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RFID Value Creation Across the Continuum of Care

RFID use is expanding in healthcare. How do you see it improving patient safety and clinician efficiency?


Besides inventory control, I see RFID used for automating track and traceability from the manufacturer to the bedside and into the patient record. RFID offers the convenience and the capacity to contain more information about that medication like Lot number, Expiration date, Serial number, who prepared the medication, at what time, etc. This can be a critical capability where patients who may have been exposed to recalled or suspect medications can be quickly identified and treated accordingly to minimize exposure and possible adverse events. Since RFID technology can provide this information directly to the EMR and patient record at the time of administration, operational and regulatory efficiencies can be immediately recognized.

What are the current challenges in adopting RFID in healthcare?


It is currently a Chicken and Egg scenario. Pharmaceutical companies need to make more RFID-labeled medications, and healthcare facilities need to employ more RFID technologies. To get healthcare to adopt more RFID technology, there needs to be more value created by using RFID than just better inventory control. Besides being able to read RFIDs for track and trace, RFIDs can also be written to, allowing the RFID to take on a personality, so to speak, as it travels throughout the healthcare system. In other words, RFID does not have to stop at the dispense as it travels from the dispense to the provider to the possible device and ends up at the patient until it is consumed and disposed of. All this history and data collected is vital for many reasons, especially in an era where data analytics is growing and helping us make critical decisions and improve safety and efficacy. However, the challenge remains to get all the vendors who create these systems in terms of chips, components, encoding, interoperability, and other associated hardware and software within the food chain to cooperate and work together to make this possible. Of course, standardization of all aspects of RFID and the supporting technologies will help to make this happen sooner.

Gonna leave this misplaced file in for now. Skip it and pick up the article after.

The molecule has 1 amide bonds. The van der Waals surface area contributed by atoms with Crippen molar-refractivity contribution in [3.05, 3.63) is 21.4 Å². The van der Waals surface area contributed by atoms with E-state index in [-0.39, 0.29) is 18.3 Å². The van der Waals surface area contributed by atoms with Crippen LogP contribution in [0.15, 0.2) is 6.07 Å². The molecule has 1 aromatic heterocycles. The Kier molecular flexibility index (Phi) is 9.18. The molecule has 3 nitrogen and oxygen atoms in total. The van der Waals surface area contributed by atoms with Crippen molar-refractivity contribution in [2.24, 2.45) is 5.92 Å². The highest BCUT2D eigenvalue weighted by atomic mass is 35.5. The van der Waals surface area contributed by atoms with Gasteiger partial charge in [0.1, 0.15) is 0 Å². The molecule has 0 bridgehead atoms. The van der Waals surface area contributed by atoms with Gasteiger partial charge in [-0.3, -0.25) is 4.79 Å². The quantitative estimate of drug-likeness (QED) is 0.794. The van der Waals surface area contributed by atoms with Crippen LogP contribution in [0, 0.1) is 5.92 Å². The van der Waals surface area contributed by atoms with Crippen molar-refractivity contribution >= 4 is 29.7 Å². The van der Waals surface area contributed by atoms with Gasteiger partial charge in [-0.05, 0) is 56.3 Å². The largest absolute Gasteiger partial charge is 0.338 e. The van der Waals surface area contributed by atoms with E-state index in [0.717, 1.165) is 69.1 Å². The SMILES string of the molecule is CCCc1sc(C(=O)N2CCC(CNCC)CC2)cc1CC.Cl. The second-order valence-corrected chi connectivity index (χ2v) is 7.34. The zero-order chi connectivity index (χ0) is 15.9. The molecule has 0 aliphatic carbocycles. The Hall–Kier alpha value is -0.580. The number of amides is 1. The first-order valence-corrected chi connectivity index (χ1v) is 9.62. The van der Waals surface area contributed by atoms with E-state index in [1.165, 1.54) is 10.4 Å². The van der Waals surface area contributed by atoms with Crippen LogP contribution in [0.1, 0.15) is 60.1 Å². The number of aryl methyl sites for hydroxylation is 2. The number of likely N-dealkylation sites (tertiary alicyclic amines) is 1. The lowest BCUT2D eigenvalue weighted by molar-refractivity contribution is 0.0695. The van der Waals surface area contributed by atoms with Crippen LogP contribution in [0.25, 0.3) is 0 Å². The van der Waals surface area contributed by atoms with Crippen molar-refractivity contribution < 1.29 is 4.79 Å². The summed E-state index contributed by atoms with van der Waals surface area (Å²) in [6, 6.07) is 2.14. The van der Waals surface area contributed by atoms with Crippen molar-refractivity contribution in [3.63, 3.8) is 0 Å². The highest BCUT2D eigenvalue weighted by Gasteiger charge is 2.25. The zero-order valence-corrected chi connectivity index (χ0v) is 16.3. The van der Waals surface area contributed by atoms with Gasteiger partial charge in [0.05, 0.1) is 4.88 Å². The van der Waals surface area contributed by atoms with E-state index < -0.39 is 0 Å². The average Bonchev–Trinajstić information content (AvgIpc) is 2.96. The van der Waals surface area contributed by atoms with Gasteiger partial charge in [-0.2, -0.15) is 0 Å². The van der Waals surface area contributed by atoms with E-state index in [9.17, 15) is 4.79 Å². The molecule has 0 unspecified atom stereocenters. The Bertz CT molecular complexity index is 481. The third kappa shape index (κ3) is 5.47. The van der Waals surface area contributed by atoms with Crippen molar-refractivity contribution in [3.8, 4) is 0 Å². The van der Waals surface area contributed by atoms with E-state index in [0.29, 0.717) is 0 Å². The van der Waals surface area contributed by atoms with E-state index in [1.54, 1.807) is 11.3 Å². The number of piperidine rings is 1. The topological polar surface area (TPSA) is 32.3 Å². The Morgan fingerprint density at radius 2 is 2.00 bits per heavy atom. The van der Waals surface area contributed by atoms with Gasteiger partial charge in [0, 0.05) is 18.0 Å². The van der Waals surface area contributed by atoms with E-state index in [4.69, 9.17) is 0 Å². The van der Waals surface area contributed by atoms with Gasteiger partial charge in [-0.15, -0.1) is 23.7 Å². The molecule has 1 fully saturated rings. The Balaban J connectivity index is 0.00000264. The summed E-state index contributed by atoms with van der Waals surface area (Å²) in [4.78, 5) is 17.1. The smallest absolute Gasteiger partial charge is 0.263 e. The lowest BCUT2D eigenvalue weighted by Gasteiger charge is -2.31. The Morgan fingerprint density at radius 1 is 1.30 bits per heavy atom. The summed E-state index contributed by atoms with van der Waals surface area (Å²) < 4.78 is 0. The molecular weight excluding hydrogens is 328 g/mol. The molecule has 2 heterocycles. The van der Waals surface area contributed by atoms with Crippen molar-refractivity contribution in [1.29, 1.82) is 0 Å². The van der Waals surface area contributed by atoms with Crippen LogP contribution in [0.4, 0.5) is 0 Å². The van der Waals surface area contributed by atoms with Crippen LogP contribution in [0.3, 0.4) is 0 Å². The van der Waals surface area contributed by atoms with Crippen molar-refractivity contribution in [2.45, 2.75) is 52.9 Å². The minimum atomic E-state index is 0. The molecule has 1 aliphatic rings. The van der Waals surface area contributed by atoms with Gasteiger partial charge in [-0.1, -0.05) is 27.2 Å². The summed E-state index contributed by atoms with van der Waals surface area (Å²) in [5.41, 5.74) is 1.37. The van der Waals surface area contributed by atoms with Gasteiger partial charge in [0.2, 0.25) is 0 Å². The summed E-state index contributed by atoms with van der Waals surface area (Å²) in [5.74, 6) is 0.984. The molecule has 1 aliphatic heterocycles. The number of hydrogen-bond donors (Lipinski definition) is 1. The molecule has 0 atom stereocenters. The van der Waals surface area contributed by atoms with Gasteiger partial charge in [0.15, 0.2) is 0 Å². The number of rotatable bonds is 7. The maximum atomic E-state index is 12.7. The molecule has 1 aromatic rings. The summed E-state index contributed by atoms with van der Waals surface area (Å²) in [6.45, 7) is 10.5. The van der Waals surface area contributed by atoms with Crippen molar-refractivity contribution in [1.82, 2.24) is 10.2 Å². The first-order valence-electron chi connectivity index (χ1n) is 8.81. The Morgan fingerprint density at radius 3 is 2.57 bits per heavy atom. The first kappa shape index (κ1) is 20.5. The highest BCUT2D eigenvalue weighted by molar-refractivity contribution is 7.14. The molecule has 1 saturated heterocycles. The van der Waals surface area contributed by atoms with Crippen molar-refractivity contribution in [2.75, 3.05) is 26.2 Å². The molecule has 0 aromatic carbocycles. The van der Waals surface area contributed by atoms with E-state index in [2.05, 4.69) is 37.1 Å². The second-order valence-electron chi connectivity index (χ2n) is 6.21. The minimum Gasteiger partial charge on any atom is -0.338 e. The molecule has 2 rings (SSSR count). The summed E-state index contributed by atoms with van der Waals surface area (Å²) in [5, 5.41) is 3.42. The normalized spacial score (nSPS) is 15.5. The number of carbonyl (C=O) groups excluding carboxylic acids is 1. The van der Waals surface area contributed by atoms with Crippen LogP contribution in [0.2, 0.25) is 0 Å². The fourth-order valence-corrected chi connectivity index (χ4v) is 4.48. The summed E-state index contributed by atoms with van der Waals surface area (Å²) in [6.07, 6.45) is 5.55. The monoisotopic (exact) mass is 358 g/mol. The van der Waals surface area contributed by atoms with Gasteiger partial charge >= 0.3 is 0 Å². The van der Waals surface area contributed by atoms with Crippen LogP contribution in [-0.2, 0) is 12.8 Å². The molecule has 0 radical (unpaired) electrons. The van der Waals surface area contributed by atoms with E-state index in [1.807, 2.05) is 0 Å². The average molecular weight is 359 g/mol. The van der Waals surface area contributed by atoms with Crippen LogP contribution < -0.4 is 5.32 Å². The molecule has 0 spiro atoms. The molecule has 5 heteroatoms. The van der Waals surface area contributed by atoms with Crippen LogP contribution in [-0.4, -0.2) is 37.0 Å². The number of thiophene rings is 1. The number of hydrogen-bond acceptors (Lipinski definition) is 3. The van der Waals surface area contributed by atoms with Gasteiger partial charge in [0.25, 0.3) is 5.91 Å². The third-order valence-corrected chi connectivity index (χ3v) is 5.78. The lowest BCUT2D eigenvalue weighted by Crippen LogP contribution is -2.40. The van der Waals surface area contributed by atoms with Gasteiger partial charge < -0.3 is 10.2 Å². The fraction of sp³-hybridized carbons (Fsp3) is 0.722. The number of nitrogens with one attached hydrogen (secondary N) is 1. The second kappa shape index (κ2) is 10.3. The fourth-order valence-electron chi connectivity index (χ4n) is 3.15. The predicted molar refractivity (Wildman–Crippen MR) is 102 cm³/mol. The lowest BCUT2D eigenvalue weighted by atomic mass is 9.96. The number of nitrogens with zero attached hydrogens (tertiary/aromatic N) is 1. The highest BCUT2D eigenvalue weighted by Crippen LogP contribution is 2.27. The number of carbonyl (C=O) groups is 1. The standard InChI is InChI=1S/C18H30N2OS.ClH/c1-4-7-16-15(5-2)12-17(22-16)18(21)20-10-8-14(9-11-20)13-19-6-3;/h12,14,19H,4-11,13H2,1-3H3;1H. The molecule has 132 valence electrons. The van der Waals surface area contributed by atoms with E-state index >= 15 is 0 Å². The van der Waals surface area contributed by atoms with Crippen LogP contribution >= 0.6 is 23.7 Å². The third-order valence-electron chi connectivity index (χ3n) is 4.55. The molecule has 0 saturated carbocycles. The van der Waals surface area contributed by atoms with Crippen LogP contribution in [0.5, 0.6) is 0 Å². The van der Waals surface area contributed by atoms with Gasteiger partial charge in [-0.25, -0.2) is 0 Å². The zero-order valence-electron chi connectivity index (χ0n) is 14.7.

Where do you see the future of RFID in healthcare?


The future lies in finding more applications for RFID, like traceability, trackability, patient record integrity, and completeness. Just like in the retail industry, where UHF is used to track inventory on pallets and warehouses, UHF in healthcare can be used to track inventory in pharmacy warehouses and medication dispensing carts (read many). Healthcare offers many diverse applications for both UHF and NFC RFID, like programmable Infusion pumps and blood distribution safety checking, especially in the perioperative environment where the action is fast passed, and large volumes of blood need to be administered quickly, track and trace lab samples taken from patients with time stamps, markers, and accurate anatomy locations, management of expensive and critical pieces of equipment that is shared among departments but needs central sterilization and servicing like endoscopes and other specialized equipment used in the perioperative environment.

Then, just like in retail, where NFC is used at the cash register to read just one item in close proximity, in healthcare, it can be used at the bedside or the administration point to communicate what is being administered based on the conditions and to record and document the administration (read one) and provide a last-minute safety check.

About the Author
Mike Kolberg is currently responsible for North American sales for Safe Label System (SLS), which is used in over 12,000 operating rooms. The SLS scans medications and prepares TJC-compliant labels for all medications drawn up into syringes in the perioperative environment. He is also responsible for product development and innovation surrounding safe medication practice in the perioperative setting.

Fresenius Kabi recognizes the importance of continually innovating the pharmaceutical industry with auto-identification technologies to support accurate, efficient data collection and safer patient care. We value the opinions of industry leaders in this field working to achieve this common goal.

The opinions expressed in this article are those of the authors. They do not purport to reflect the opinions or views of the company they represent or Fresenius Kabi USA, LLC.

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